Student teachers have FUN.  When planning your curriculum, imagine yourself as that student.  Would this be a lesson that you would be interesting and engaging?  If the answer is no, then inject some FUN and be a little silly.  It’s okay!  Be experimental, which means taking some risk that the lesson won’t work.  So be it.  We are practitioners, always seeking better ways to connect curriculum to our students’ lives. 

Elementary and middle-school teachers do a much better job at this than high school teachers.  Loosen up already.  Think outside the box.  Do something that will surprise the students, capturing their attention.  All in all, learning can be FUN and academic.  Not to mention, its reenergizing for the teacher and keeps our content fresh.

I write in my book, Road to Teaching: A Guide to Teacher Training, Student Teaching, and Finding a Job, about when I taught a lesson on world poverty in my middle school Social Studies class.  To kick it off the issue of world poverty, I removed most of the students’ desks and chairs.  The remaining desks represented the rich, chairs represented the middle class, and the floor represented the poor.  The number of desks and chairs were proportionate to the breakdown on income levels of the world.  When my students entered the classroom they were immediately stunned and hooked.  Some wondered out loud, “Why are there only three desks in here?”  They were desperate to find out what they were going to learn.  The lesson that followed was rich and engaging.  The students “felt” the problem.  At the end of the lesson, one of my challenging students said “we should do something about this.”  I said “okay, what were you thinking?”  The following week the entire class and I went to a local soup kitchen, resulting in an awakening experience for many of the students.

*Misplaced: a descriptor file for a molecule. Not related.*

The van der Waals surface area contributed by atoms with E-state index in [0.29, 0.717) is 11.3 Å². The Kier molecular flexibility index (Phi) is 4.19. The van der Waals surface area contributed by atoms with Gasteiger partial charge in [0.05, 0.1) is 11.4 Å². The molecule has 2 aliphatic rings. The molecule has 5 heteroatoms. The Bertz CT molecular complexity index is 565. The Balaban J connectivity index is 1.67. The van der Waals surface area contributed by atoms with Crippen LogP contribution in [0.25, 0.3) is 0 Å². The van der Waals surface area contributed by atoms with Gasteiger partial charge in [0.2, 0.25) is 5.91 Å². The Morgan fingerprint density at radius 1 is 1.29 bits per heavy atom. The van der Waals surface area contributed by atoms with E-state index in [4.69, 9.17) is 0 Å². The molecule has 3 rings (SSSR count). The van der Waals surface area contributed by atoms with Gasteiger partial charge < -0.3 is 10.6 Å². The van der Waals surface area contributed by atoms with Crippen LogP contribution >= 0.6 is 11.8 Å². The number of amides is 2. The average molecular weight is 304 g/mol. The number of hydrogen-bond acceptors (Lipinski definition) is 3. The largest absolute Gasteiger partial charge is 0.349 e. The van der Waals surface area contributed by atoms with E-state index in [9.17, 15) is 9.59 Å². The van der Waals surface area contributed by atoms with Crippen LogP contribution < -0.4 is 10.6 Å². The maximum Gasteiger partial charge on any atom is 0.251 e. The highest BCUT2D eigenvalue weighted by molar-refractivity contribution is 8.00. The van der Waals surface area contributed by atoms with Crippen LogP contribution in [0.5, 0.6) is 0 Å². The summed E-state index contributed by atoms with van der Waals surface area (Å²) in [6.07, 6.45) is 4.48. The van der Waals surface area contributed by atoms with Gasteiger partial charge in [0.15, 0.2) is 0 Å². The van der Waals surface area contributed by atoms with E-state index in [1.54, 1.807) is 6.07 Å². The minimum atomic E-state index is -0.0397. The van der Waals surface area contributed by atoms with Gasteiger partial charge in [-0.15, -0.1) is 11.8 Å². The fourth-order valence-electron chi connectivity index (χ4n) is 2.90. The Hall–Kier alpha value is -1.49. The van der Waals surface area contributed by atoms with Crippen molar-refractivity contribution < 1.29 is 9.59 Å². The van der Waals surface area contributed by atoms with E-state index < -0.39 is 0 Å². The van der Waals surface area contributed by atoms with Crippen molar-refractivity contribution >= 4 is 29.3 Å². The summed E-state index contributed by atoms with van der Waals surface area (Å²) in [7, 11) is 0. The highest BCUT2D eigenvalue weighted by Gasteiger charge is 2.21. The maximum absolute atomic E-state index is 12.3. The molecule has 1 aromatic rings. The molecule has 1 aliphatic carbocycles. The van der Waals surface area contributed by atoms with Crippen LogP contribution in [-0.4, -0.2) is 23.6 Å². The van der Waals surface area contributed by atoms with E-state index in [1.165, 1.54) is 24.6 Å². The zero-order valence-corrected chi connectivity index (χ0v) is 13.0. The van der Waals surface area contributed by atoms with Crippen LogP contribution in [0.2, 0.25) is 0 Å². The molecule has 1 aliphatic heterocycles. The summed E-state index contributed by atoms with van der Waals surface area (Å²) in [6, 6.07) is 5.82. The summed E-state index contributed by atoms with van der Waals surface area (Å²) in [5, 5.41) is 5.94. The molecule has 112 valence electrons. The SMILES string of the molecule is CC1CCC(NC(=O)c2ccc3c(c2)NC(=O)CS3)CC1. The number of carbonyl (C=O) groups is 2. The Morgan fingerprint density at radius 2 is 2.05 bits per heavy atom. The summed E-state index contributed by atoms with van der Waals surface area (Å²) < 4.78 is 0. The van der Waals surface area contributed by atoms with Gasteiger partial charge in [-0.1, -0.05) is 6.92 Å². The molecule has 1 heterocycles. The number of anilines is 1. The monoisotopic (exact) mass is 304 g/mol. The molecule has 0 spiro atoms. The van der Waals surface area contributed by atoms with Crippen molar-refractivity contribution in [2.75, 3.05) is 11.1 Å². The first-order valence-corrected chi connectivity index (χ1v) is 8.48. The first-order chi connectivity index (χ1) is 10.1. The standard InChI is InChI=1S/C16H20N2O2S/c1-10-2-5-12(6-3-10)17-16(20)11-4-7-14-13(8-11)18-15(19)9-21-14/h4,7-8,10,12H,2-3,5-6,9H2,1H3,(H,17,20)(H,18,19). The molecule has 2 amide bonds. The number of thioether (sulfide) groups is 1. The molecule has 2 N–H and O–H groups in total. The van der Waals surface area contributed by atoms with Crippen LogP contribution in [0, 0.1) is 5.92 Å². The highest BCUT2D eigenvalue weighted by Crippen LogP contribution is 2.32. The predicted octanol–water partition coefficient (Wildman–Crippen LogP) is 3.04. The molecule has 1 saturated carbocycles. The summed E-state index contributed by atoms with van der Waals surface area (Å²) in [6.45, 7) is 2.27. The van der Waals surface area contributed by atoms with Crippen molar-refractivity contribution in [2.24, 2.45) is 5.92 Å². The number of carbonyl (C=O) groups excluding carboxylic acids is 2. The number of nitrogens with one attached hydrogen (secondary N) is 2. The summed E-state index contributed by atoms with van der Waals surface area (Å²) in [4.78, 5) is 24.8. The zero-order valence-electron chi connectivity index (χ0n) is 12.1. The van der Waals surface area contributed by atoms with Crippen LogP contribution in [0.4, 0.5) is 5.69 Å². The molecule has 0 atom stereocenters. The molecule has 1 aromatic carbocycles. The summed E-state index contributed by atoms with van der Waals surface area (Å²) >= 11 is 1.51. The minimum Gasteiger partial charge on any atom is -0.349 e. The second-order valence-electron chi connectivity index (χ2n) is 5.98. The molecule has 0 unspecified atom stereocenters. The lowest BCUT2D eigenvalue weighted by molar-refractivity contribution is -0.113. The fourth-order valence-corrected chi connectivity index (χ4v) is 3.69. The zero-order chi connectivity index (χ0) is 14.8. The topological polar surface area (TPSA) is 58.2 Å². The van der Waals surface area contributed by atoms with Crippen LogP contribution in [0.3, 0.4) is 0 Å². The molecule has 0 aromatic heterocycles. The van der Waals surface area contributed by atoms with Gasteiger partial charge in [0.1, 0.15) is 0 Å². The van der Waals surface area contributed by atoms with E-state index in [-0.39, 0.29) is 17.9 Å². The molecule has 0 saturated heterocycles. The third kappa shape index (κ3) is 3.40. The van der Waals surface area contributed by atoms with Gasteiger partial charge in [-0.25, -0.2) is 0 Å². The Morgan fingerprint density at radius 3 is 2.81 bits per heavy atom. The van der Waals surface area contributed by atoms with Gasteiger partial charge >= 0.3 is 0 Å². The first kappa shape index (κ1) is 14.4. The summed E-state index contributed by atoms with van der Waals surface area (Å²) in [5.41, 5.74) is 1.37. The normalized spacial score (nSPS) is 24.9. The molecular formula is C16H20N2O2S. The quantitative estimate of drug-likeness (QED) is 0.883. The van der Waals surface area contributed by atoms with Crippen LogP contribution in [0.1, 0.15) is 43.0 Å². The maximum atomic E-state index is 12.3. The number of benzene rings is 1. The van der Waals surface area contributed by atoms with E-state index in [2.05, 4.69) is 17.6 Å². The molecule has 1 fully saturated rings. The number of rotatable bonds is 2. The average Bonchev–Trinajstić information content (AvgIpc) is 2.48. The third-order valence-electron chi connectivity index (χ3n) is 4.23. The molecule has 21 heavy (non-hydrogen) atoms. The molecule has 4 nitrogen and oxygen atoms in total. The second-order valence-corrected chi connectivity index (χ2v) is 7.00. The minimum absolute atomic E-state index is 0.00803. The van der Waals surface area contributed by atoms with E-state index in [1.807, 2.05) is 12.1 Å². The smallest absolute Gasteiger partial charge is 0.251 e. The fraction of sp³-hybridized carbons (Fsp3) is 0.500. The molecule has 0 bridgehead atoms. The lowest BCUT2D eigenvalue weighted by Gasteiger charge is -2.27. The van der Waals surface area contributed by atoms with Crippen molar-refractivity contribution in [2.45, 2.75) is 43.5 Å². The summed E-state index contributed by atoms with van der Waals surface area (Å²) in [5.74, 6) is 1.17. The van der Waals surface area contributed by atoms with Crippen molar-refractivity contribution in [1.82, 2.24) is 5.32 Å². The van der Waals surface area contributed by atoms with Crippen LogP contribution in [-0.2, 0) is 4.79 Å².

There’s another benefit to having FUN.  Injecting a little FUN may get your noticed by your principal.  I remember the principal coming in during my poverty unit to see what all the buzz was about.  He loved the lesson.  This experimental lesson led to a glowing recommendation letter, which helped me land some teacher interviews.  Also, it was a great talking point when asked in an interview, “Describe a lesson that you felt went well.”  (click here for more interview questions)

Try something new this week and get noticed!  Have FUN!

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